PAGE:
Cookie policy notice

By continuing to use this site you agree to our cookies policy below:
Since 26 May 2011, the law now states that cookies on websites can ony be used with your specific consent. Cookies allow us to ensure that you enjoy the best browsing experience.

This site is intended for health professionals only

At the heart of general practice since 1960

GPs to offer flu vaccination to all two-year-olds from September

GP practices will start offering the new intranasal influenza vaccine to all two-year-old children from this September, after the Department of Health announced the new programme will start being rolled out a year early.

Under the plans, practices will give the vaccine to all children aged two years – around 650,000 children in total across the UK – with the aim of having as many vaccinated as possible before the flu season gets underway.  

The Government first unveiled plans to extend the flu vaccination programme last year, a move public health experts believe should prevent thousands more hospitalisations and deaths due to the infection each year.

The DH said the programme can now start early because more vaccine than expected is available. Some two-year-olds will be able to have the vaccine at routine immunisation visits, but others will need to make a special visit under the flu programme.

A DH spokesperson said: ‘We’re a bit ahead of schedule with the vaccine, which means we have enough to vaccinate all two-year-olds this year with a view to rolling it out further next year, so it’s more of a phased implementation. Obviously younger children spread infection a lot in the community, so that’s partly why we are starting with them.

‘The vaccine can be given at the same time as other scheduled vaccinations if appropriate. So if children are called in at their normal childhood vaccination during that period anyway they will get it at the same time, if not it will require an addition visit.’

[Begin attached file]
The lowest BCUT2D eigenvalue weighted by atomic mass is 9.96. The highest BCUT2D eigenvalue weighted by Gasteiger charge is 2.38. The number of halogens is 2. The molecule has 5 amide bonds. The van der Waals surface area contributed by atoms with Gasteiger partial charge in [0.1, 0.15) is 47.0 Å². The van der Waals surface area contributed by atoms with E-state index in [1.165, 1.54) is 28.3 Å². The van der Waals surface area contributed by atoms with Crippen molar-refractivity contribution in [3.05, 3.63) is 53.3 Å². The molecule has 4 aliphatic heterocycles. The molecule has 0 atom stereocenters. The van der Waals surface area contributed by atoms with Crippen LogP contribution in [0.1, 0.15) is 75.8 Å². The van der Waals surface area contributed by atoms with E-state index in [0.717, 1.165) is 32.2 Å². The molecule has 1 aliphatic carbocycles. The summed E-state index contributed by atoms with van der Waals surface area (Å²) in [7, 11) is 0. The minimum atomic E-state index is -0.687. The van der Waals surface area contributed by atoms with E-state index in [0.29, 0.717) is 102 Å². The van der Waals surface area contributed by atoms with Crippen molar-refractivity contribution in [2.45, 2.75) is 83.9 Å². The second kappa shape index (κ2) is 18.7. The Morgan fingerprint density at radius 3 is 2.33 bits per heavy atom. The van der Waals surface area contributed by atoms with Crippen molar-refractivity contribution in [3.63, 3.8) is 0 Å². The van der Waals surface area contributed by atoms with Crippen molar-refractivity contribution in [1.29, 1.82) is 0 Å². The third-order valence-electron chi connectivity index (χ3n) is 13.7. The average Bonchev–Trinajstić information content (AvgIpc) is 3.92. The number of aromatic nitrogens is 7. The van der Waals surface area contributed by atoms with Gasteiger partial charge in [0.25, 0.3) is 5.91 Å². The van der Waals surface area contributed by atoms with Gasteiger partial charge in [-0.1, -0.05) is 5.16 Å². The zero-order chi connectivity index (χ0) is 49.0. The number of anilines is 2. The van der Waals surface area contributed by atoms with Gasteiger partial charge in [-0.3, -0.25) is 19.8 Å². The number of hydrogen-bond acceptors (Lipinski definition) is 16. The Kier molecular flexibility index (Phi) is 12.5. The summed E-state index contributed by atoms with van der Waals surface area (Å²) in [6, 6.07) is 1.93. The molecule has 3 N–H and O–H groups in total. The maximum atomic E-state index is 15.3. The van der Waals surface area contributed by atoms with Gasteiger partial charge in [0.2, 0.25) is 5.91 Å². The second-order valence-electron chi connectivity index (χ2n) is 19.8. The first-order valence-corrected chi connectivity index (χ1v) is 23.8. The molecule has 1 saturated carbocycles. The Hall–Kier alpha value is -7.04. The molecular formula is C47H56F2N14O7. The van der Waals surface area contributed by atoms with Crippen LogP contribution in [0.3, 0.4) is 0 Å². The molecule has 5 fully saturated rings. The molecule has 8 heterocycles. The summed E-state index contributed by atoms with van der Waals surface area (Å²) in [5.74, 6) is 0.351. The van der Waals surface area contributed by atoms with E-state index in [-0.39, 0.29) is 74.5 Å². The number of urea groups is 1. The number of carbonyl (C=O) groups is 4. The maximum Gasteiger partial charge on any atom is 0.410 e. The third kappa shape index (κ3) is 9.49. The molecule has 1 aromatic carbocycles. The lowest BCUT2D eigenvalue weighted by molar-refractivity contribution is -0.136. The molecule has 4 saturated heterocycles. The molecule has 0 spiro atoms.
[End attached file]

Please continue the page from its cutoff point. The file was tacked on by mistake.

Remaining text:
A small number of areas are also set to pilot vaccination of primary and preschool aged children this year, with a view to rolling out the programme to all children in those age groups in 2014, while pilots for secondary school children will be run in 2014 ready for full roll-out in 2015.

The spokesperson added: ‘As this is the first time we are doing it on a big scale with children, we’re piloting it in some areas [in older children] to see how it works, to see how the NHS copes with introducing it.’

The GPC is currently in negotiations with the Government to iron out how practices will be paid to carry out the additional work for this year.

GPC deputy chair Dr Richard Vautrey told Pulse: ‘We are in active discussions with NHS England about it and will be able to make an announcement very shortly.’

There have been concerns about the impact of vaccinating large numbers of children in the short pre-flu season ‘window’, on top of an already crowded immunisation schedule.

However, Dr Vautrey said practices would cope with the next wave of new immunisations. ‘It’s always difficult when you’ve got a short timeline to fit it in with everything else that a practice has to do, but I’m sure practices will rise to that challenge,’ he said.

As revealed by Pulse last week, the DH confirmed that rotavirus vaccination of children under four months will start early, from July this year.

In addition, the new shingles vaccination programme for people aged 70 years, with a catch-up programme for those aged up to 79 years, is to start from September.